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The House of Commons Library publishes a monthly briefing paper, Unemployment by Constituency. This provides the latest data on the monthly count of people claiming unemployment benefits in each parliamentary constituency.

The Library calculates a claimant rate for constituencies which shows the number of claimants as a proportion of the estimated economically active population aged 16-64. From the January 2016 edition of Unemployment by Constituency, we have revised the methodology used to calculate the claimant rates to take account of the latest constituency population estimates for mid-2014 and to reflect recent trends in economic activity at the national and regional level.

The attached table shows how the change in methodology affects claimant rates in May 2010 and in November 2015.

What changes have we made?

Population growth

The denominator for the Library claimant rate is the economically active population aged 16-64. Before January 2016, the economically active population was estimated using 2011 Census data for parliamentary constituencies, scaled to reflect population growth in each constituency up to mid-2013.

From January 2016, we have revised the denominators to reflect population growth in each constituency up to mid-2014, following the publication of new population estimates by the ONS, National Records of Scotland and the Northern Ireland Statistics and Research Agency.

Changes in economic activity

The total UK population aged 16-64 has increased since the Census but the proportion of the population who are economically active has also increased. Therefore we have revised the denominators to reflect growth in economic activity rates since 2010.

We make the assumption that any change in economic activity at the regional level is uniformly spread across all constituencies (although clearly we would expect a more varied picture in reality). Data on trends in economic activity at the country and regional level is available from the ONS Annual Population Survey. We have scaled our constituency denominators for May 2010 to July 2014 so they sum to the national and regional figures from the Annual Population Survey.[1]

The effect of this change in methodology is relatively minor for more recent periods from July 2014 onwards. However it has a greater impact on claimant rates in 2010 and 2011 – in most cases it means there will be a slight upward revision to claimant rates in earlier periods. This is because the Census gives higher figures for economic activity in 2011 than does the APS and we have scaled the denominators downwards to match the APS figures.[2] A smaller denominator means a higher claimant rate.

Other sources

The Library claimant rate differs from that calculated for constituencies by the Office for National Statistics (ONS) and used in Written Answers. The ONS rate shows claimants as a proportion of the total population aged 16-64, rather than the economically active population. Someone is economically active if he or she is either in work or is looking for and available to start work. Consequently the Library rate is higher than the ONS rate, since the Library rate uses a smaller denominator.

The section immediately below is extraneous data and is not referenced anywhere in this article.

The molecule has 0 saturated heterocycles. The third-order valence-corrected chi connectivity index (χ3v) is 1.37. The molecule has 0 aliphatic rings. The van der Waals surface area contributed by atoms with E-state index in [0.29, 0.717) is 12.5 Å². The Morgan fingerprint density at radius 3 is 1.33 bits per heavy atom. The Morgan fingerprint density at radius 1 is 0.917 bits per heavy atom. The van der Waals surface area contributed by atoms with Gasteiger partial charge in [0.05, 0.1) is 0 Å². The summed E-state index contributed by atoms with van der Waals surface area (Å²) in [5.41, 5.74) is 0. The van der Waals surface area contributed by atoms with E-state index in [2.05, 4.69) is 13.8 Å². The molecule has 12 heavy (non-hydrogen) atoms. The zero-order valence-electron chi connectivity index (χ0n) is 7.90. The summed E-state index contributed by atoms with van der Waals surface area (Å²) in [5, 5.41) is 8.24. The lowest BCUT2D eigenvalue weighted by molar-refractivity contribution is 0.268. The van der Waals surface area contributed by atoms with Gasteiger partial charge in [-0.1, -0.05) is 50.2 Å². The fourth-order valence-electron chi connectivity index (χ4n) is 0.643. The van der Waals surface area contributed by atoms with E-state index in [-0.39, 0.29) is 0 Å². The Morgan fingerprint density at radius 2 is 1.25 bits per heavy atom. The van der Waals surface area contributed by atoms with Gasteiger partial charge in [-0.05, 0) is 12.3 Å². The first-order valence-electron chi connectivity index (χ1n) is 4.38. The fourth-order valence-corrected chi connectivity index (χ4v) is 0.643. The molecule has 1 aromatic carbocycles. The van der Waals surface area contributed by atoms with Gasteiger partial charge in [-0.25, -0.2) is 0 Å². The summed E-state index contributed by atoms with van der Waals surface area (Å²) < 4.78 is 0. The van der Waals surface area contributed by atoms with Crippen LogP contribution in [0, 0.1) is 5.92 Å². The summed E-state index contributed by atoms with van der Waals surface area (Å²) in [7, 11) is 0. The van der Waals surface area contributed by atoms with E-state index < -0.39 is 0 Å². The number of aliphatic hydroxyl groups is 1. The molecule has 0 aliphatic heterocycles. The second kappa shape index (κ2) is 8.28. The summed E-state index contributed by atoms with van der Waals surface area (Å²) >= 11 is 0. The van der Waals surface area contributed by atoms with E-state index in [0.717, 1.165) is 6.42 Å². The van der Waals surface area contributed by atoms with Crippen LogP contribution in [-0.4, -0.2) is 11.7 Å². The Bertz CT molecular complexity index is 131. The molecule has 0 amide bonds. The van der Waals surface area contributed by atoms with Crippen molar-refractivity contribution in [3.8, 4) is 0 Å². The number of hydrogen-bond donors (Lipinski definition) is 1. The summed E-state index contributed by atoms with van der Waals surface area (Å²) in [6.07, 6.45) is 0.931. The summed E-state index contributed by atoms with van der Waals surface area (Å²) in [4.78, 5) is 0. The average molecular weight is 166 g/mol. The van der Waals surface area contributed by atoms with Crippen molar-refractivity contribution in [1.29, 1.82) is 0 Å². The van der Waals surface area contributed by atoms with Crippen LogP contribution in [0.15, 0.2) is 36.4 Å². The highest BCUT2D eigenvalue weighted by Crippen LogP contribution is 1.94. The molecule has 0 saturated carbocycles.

The claimant rate should not be confused with the unemployment rate. Around twice as many people are unemployed in the UK as are claiming unemployment benefits (i.e. people claiming Jobseeker’s Allowance or who are not in work and claiming Universal Credit). Therefore the unemployment rate for a constituency will be higher than the claimant rate.

Estimates for constituency unemployment rates are available from the APS, but small numbers of survey respondents mean constituency figures are much less reliable than estimates at the regional and national level. Estimates are generally not robust enough to allow for analysis of changes over time or comparisons with other areas.

[1]     Quarterly data on economic activity is also available from the ONS Labour Force Survey. We have used the Annual Population Survey in preference to the Labour Force Survey because it has a larger survey sample and so gives estimates that are more robust. ONS does publish constituency figures for economic activity based on the annual population survey, but small numbers of survey respondents mean constituency figures are much less reliable than estimates at the national or regional level.

[2]     There are a number of reasons for this difference between the Census figures and estimates from the APS and Labour Force Survey. These are discussed in a 2012 article from ONS, A comparison of the 2011 Census and the Labour Force Survey (LFS) labour market indicators

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